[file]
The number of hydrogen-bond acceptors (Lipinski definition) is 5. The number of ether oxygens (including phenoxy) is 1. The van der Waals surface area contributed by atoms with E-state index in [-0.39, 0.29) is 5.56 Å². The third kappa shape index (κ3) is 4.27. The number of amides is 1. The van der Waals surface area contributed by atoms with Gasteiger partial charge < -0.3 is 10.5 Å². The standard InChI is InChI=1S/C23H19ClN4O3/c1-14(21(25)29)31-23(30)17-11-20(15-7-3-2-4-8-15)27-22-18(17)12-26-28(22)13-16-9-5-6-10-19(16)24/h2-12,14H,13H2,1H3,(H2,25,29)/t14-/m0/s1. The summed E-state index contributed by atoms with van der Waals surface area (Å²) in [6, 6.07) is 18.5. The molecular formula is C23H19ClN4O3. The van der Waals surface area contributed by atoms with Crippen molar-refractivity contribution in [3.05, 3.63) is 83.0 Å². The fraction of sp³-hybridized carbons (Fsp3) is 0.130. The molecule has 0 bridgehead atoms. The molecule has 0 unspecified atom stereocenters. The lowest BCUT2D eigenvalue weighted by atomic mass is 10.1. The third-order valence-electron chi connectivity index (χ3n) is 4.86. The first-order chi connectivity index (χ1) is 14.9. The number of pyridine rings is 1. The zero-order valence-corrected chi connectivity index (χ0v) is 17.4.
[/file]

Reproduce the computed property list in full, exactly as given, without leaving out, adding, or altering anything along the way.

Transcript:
The number of hydrogen-bond acceptors (Lipinski definition) is 5. The number of ether oxygens (including phenoxy) is 1. The van der Waals surface area contributed by atoms with E-state index in [-0.39, 0.29) is 5.56 Å². The third kappa shape index (κ3) is 4.27. The number of amides is 1. The van der Waals surface area contributed by atoms with Gasteiger partial charge < -0.3 is 10.5 Å². The standard InChI is InChI=1S/C23H19ClN4O3/c1-14(21(25)29)31-23(30)17-11-20(15-7-3-2-4-8-15)27-22-18(17)12-26-28(22)13-16-9-5-6-10-19(16)24/h2-12,14H,13H2,1H3,(H2,25,29)/t14-/m0/s1. The summed E-state index contributed by atoms with van der Waals surface area (Å²) in [6, 6.07) is 18.5. The molecular formula is C23H19ClN4O3. The van der Waals surface area contributed by atoms with Crippen molar-refractivity contribution in [3.05, 3.63) is 83.0 Å². The fraction of sp³-hybridized carbons (Fsp3) is 0.130. The molecule has 0 bridgehead atoms. The molecule has 0 unspecified atom stereocenters. The lowest BCUT2D eigenvalue weighted by atomic mass is 10.1. The third-order valence-electron chi connectivity index (χ3n) is 4.86. The first-order chi connectivity index (χ1) is 14.9. The number of pyridine rings is 1. The zero-order valence-corrected chi connectivity index (χ0v) is 17.4.